Managing Stress and Low Testosterone – You Can Do It!

How do I know anything about managing stress and low testosterone, you ask? Well, the answer is I have low testosterone and have been



taking Zoloft for stress related depression for many years. Because I have both issues, I have done a ton of research over the years on how to manage both. The goal is to eventually get off all medications and control my stress and increase my Low T.

Are you feeling anxious, depressed and stressed? There are always a lot of pressures in your life. It turns out that many of these pressures can manifest in many physical ways, including low testosterone.

So, let’s talk about how we can manage both low testosterone and stress.

How are Stress and Low Testosterone Related?

If you have been around for a while and have been paying attention to life in general, you are probably already aware that stress is not good for your health. What you may not know is that stress can have a negative impact on your hormones. This specifically affects the testosterone
that gives men their obvious male characteristics, like muscle mass, body hair, and a deep voice. OK, my voice isn’t that deep, but I am pretty sure I am still a male.

According to S. Adam Ramin, MD, a urologist and medical director of Urology Cancer Specialists in Los Angeles, “Stress can cause lower testosterone levels and then turn into a vicious cycle — the lower testosterone level can cause stress, which can cause testosterone numbers to drop even lower”.

Stress has several side effects. Two of them are, lack of motivation to exercise and poor quality of sleep. These can contribute to lower-than-normal testosterone levels.

Of course, the inverse is also true. Managing your stress levels can help improve many of the symptoms of low testosterone. Studies have shown, lowering stress can help improve sexual function, decrease moodiness, and help men get a better night’s sleep.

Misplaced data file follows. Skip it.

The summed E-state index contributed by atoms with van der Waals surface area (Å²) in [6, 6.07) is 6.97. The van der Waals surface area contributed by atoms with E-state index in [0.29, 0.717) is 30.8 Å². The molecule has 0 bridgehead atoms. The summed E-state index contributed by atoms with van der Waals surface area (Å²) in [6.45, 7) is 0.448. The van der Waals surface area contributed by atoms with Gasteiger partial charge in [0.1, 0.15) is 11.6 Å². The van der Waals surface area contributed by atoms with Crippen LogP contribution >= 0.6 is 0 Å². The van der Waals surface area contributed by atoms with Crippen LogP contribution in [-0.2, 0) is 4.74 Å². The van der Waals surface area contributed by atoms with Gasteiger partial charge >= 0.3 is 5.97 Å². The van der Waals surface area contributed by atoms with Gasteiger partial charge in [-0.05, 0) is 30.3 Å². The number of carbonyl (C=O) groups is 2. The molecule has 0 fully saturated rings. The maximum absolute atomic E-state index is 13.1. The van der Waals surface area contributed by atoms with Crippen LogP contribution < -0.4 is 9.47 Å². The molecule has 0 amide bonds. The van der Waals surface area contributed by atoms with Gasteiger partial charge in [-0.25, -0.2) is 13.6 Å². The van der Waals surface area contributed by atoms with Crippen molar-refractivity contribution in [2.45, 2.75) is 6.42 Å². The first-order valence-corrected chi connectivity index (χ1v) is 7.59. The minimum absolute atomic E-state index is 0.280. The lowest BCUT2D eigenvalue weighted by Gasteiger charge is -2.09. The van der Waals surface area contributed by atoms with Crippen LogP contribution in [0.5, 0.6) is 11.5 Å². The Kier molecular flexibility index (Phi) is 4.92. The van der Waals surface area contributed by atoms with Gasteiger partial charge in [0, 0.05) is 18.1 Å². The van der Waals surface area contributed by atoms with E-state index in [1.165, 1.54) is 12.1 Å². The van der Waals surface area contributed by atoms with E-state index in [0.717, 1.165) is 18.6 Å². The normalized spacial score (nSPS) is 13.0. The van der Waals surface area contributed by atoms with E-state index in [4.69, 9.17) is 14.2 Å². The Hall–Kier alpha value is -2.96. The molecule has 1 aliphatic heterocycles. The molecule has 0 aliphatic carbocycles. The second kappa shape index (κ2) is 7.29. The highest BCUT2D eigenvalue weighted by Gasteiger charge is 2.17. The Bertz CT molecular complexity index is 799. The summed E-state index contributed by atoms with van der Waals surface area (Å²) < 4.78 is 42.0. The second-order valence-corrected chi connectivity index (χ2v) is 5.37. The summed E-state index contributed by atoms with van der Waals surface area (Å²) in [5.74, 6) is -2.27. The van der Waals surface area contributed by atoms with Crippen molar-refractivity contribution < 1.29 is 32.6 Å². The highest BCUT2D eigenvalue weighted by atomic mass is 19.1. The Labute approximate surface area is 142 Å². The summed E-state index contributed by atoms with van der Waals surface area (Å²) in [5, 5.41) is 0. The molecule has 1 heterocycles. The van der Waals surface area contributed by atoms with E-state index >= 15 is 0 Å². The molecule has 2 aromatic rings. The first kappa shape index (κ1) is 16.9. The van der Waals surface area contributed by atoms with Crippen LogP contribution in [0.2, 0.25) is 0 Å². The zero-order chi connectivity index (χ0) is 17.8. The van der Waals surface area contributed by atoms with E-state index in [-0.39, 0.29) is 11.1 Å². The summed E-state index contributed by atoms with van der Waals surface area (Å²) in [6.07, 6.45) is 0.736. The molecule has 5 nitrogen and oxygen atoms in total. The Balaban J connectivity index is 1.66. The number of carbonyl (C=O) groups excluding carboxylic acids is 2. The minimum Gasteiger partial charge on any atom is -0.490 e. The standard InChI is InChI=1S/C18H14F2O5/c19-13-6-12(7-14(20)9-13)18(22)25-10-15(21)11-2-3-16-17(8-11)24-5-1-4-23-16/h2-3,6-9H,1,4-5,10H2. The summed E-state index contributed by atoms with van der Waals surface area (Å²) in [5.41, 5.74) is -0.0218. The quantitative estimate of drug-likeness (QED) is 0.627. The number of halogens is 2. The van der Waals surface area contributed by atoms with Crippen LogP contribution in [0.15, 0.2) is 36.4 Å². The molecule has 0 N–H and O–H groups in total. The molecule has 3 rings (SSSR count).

The physical or physiological connection between stress and low testosterone is not fully understood. All the medical research I did, showed it is thought that there are probably certain brain chemicals we secrete in response to stress, which then go to the part of the brain that
controls testosterone production.

Since stress and low testosterone are both physically and physiologically intertwined, they share some of the same symptoms. The most common are feeling sluggish and tired. This is usually directly related to being ‘old and fat’ according to most men. Other symptoms that are widespread with both low testosterone and stress including depression, loss of sex drive, and erectile dysfunction. Unfortunately, I can corroborate all of these.

How then, do we cope with both stress and low testosterone? Continue reading to find out.

Dealing with Low Testosterone and Stress – Don’t Give Up!

Any male can develop low testosterone, but you are clearly at a much higher risk if you are older, overweight, and under a lot of stress. Great, what is a guy who is very stressed out all the time and also suspects he has low testosterone supposed to do?

I hate to say it but you need to “See your doctor“. You should start with your primary care physician, who will most likely refer you to a urologist or endocrinologist. Mine sent me to an endocrinologist, who is amazing. The specialist will review your symptoms and, assuming they are consistent with low testosterone, they will order a comprehensive blood test to check your hormone levels.

Normal testosterone levels vary by your age, but usually fall in the range of 300 to 1,000 ng/dL. If you are in the range of 300 to 400 or are at the low end of normal based on your age, you are considered to have low T. If you are anything below 150, that would be considered very low. If you are in the ‘very low’ range, you could also develop less common symptoms like anemia, osteoporosis, depression, and confusion. Oops, I thought confusion was just part of getting older 🙂